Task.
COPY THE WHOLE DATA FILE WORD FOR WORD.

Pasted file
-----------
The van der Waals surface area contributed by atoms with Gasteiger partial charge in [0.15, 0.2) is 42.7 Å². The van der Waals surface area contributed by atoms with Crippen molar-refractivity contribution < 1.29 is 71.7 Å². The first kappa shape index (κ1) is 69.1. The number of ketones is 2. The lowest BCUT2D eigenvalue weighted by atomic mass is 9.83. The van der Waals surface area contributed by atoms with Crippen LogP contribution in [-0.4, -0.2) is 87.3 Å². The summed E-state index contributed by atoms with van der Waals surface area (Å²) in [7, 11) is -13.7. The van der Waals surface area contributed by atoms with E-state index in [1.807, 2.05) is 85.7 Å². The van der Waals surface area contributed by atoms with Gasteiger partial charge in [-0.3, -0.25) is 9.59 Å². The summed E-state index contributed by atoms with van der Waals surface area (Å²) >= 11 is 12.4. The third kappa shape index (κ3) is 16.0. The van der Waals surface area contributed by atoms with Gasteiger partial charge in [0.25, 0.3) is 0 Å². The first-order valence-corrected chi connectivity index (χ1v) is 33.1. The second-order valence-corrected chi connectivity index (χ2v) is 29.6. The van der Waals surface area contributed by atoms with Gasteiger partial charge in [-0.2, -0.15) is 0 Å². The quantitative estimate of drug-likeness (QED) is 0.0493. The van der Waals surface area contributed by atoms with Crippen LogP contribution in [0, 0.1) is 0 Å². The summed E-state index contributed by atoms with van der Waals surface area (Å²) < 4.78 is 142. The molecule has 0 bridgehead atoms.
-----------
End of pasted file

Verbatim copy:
The van der Waals surface area contributed by atoms with Gasteiger partial charge in [0.15, 0.2) is 42.7 Å². The van der Waals surface area contributed by atoms with Crippen molar-refractivity contribution < 1.29 is 71.7 Å². The first kappa shape index (κ1) is 69.1. The number of ketones is 2. The lowest BCUT2D eigenvalue weighted by atomic mass is 9.83. The van der Waals surface area contributed by atoms with Crippen LogP contribution in [-0.4, -0.2) is 87.3 Å². The summed E-state index contributed by atoms with van der Waals surface area (Å²) in [7, 11) is -13.7. The van der Waals surface area contributed by atoms with E-state index in [1.807, 2.05) is 85.7 Å². The van der Waals surface area contributed by atoms with Gasteiger partial charge in [-0.3, -0.25) is 9.59 Å². The summed E-state index contributed by atoms with van der Waals surface area (Å²) >= 11 is 12.4. The third kappa shape index (κ3) is 16.0. The van der Waals surface area contributed by atoms with Gasteiger partial charge in [0.25, 0.3) is 0 Å². The first-order valence-corrected chi connectivity index (χ1v) is 33.1. The second-order valence-corrected chi connectivity index (χ2v) is 29.6. The van der Waals surface area contributed by atoms with Gasteiger partial charge in [-0.2, -0.15) is 0 Å². The quantitative estimate of drug-likeness (QED) is 0.0493. The van der Waals surface area contributed by atoms with Crippen LogP contribution in [0, 0.1) is 0 Å². The summed E-state index contributed by atoms with van der Waals surface area (Å²) < 4.78 is 142. The molecule has 0 bridgehead atoms.